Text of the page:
Michael S. Irwig, MD, of the Center for Andrology and Division of Endocrinology at The George Washington University in Washington, D.C., prospectively studied 54 young men who at an initial evaluation reported sexual side effects that persisted for at least three months despite stopping finasteride use. All of the men were otherwise healthy, had no baseline sexual dysfunction, medical or psychiatric conditions, and were not using oral prescription medications prior to taking finasteride for loss.
At a reassessment 9-16 months (mean 14 months) after an initial assessment, persistent sexual side effects continued to be present in 96% of men despite having stopped taking finasteride, Dr. Irwig reported online in the Journal of Sexual Medicine. Using the Arizona Sexual Experience Scale, the researcher found that 89% of subjects met the definition of sexual dysfunction.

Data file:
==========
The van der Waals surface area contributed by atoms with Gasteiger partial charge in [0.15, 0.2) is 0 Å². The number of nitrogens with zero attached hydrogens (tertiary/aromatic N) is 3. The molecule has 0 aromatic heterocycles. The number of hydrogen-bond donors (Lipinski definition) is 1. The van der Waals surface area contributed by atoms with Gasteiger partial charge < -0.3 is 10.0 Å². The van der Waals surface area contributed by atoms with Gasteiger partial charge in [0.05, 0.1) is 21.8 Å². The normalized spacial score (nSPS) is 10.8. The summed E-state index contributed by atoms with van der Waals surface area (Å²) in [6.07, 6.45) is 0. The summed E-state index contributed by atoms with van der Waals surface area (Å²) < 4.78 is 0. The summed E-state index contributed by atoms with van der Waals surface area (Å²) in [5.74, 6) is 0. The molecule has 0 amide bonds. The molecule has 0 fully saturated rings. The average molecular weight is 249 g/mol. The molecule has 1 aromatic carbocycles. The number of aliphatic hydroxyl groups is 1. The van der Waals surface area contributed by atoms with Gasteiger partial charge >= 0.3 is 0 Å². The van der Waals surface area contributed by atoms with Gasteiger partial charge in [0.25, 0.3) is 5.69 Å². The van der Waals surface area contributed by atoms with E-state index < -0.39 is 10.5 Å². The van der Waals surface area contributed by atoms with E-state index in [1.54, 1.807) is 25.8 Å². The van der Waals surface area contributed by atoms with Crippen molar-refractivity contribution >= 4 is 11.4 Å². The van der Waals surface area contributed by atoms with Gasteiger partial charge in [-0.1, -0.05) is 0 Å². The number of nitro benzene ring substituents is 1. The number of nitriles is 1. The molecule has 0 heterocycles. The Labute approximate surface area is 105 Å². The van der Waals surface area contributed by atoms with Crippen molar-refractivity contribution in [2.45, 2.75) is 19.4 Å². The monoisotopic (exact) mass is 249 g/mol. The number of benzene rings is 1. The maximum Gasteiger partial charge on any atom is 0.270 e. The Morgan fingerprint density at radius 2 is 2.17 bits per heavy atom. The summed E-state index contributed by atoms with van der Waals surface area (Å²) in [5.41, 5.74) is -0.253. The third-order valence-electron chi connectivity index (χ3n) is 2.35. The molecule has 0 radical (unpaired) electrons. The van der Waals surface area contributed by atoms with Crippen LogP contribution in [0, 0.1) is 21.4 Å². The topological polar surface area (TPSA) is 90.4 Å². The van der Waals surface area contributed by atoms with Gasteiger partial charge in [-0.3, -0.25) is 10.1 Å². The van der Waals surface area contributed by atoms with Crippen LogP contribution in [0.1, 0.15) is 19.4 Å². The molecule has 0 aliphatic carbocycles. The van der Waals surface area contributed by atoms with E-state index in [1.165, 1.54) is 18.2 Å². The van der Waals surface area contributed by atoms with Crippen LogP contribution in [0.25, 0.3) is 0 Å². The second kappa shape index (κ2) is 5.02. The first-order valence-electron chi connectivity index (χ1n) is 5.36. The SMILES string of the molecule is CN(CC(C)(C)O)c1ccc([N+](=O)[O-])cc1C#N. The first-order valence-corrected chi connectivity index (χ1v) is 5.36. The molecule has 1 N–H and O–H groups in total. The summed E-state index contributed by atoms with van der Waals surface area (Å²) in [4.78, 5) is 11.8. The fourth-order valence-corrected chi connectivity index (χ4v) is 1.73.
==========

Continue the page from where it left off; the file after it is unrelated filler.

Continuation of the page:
“It is recommended that prescribers of finasteride, as well as potential users, be aware of the potential serious long-term risks of a medication used for a cosmetic purpose,” Dr. Irwig concluded.
When finasteride was approved for treating male pattern hair loss, it was known from double-blind randomized controlled trials that the drug may cause a small but significant amount of sexual dysfunction with libido, orgasm, and erectile problems, he noted.